The U.S. Environmental Protection Agency announced $4.2 million in federal grants to local, regional, and national entities for projects to restore wetlands, improve water quality and “green” the urban landscape in and around San Francisco Bay.
“Protecting San Francisco Bay is a top priority for EPA,” said Tomás Torres, EPA’s Water Division Director for the Pacific Southwest. “The impact of these projects will go beyond the bay, helping surrounding communities build resilience to the impacts of climate change, including sea level rise.”
San Francisco Bay is a designated “estuary of national significance” under the Clean Water Act. The bay and its tributary streams, situated in an urban area with more than seven million people, provide crucial fish and wildlife habitat at the heart of the larger Bay-Delta Estuary. The bay’s users and nearby residents are all affected by threats to its ecological health, including legacy pollutants like mercury and PCBs, polluted stormwater, and the challenges of drought and climate change.
EPA awarded its 2016 San Francisco Bay Water Quality Improvement Fund grants for the following projects:
The San Francisco Estuary Partnership received $1,667,683 for watershed redesign, tidal wetlands restoration and urban greening efforts. Working in partnership, SFEP, the San Francisco Estuary Institute and 15 other local organizations, will implement several projects to enhance resilience to climate change impacts in the South Bay. For example, a series of green infrastructure project installations will reduce stormwater runoff and create 13 acres of native wetland and riparian habitats in the cities of Sunnyvale, Mountain View, and East Palo Alto. Green stormwater infrastructure helps capture pollutants before they reach the bay. In addition, the Santa Clara Valley Water District is a key partner for the design and realignment of Calabazas and San Tomás Aquino Creeks, which will reconnect watersheds to the baylands and reduce flood risk.
This exciting and timely project will advance the region’s capacity to increase shoreline resilience to climate change with multi-benefit green infrastructure and habitat restoration,” said Caitlin Sweeney, director of the San Francisco Estuary Partnership.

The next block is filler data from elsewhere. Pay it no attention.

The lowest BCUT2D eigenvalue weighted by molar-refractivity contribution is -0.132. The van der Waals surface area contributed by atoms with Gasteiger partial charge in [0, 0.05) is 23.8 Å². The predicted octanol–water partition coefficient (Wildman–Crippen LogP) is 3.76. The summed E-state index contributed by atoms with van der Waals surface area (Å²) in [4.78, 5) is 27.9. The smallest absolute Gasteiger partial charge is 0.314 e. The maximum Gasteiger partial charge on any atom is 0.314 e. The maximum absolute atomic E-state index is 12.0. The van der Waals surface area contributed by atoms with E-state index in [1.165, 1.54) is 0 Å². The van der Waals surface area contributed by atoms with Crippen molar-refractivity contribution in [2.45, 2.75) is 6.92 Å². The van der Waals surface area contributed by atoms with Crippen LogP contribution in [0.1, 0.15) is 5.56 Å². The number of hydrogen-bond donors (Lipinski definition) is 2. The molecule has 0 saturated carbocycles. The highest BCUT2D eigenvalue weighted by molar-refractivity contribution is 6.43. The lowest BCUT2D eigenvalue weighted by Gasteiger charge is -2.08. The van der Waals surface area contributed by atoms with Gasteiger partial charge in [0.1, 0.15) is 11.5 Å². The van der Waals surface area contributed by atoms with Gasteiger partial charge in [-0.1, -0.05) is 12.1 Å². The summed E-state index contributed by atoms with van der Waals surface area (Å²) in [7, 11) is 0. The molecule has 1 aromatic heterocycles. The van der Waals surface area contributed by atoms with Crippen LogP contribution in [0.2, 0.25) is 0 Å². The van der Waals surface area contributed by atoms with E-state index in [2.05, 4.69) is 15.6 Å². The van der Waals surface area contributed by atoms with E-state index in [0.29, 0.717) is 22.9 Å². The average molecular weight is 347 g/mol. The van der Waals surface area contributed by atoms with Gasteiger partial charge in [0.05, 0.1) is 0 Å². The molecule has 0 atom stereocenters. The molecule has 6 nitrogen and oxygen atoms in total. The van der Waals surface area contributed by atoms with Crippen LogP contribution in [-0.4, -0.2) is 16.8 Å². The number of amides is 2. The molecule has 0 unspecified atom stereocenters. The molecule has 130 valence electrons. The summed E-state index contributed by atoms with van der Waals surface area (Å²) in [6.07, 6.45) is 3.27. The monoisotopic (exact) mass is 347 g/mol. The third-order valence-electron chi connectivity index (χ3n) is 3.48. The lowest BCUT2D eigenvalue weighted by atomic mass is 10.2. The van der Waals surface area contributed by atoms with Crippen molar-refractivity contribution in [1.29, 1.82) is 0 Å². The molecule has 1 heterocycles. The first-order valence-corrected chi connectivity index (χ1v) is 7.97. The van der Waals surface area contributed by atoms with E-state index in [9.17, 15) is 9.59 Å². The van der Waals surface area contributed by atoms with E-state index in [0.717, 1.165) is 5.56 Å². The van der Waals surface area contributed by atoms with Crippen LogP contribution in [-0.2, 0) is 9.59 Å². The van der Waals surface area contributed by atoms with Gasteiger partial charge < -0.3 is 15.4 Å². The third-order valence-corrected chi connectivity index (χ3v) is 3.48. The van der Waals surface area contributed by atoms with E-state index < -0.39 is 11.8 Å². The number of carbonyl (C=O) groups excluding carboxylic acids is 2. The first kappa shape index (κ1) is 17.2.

Ducks Unlimited received $1,677,683 for wetlands restoration in Mountain View, as part of the larger South Bay Salt Pond Restoration Project. The restoration of 690 acres of tidal wetlands and 20 acres of upland transitional habitat is an important investment towards reaching the goal of 100,000 acres of tidal marsh around San Francisco Bay and building resiliency to sea level rise along the bay’s shoreline. Key partners include the California State Coastal Conservancy, the San Francisco Bay National Wildlife Refuge, and the Santa Clara Valley Water District.
“We are thrilled to work with EPA and many other partners to restore the Mountain View baylands to benefit waterfowl, shorebirds, and other wetland-dependent species,” said Renee Spenst, regional biologist for Ducks Unlimited. “Creating habitat and associated public access amenities at the edge of this highly urbanized region of the bay will create opportunities for millions of people to enjoy the site and watch as it changes over the coming decades.”
The City of San Pablo received $864,634 to address water quality issues through green infrastructure and community education. It will install more than 11,000 square feet of roadside green infrastructure, such as bioswales and other structures that collect stormwater runoff and filter it through plant roots and soil. This will decrease flooding, increase infiltration into the groundwater, and reduce the amount of trash and pollutants, such as PCBs and mercury, that reach the bay. The City of San Pablo will also engage with local residents and high school students about local creek conditions and the effects of trash in waterways. Key partners will include the local nonprofit Earth Team, Contra Costa County Clean Water Program, the City of Richmond, and community members from the City of San Pablo.
“This investment in our green infrastructure will allow our city the opportunity to partner with the region in our collective goal of protecting our bay,” said Rich Kinney, mayor of the City of San Pablo. “On behalf of the City of San Pablo, I want to thank the EPA for their commitment to our community.”
Since 2008, EPA’s San Francisco Bay Water Quality Improvement Fund has provided more than $44 million in competitive grants for 61 projects that are restoring water quality and wetlands, reducing polluted runoff, and greening development in San Francisco Bay and its watersheds. These grantees and their partners represent a network of more than 70 government agencies, resource conservation districts, land trusts, watershed groups, and non-profit organizations across the Bay Area’s nine counties. This network has leveraged EPA’s investment with an additional $153 million in funds from partner agencies and organizations, resulting in more than $195 million invested in San Francisco Bay and its watersheds.
For more on EPA’s San Francisco Bay Water Quality Improvement Fund, visit: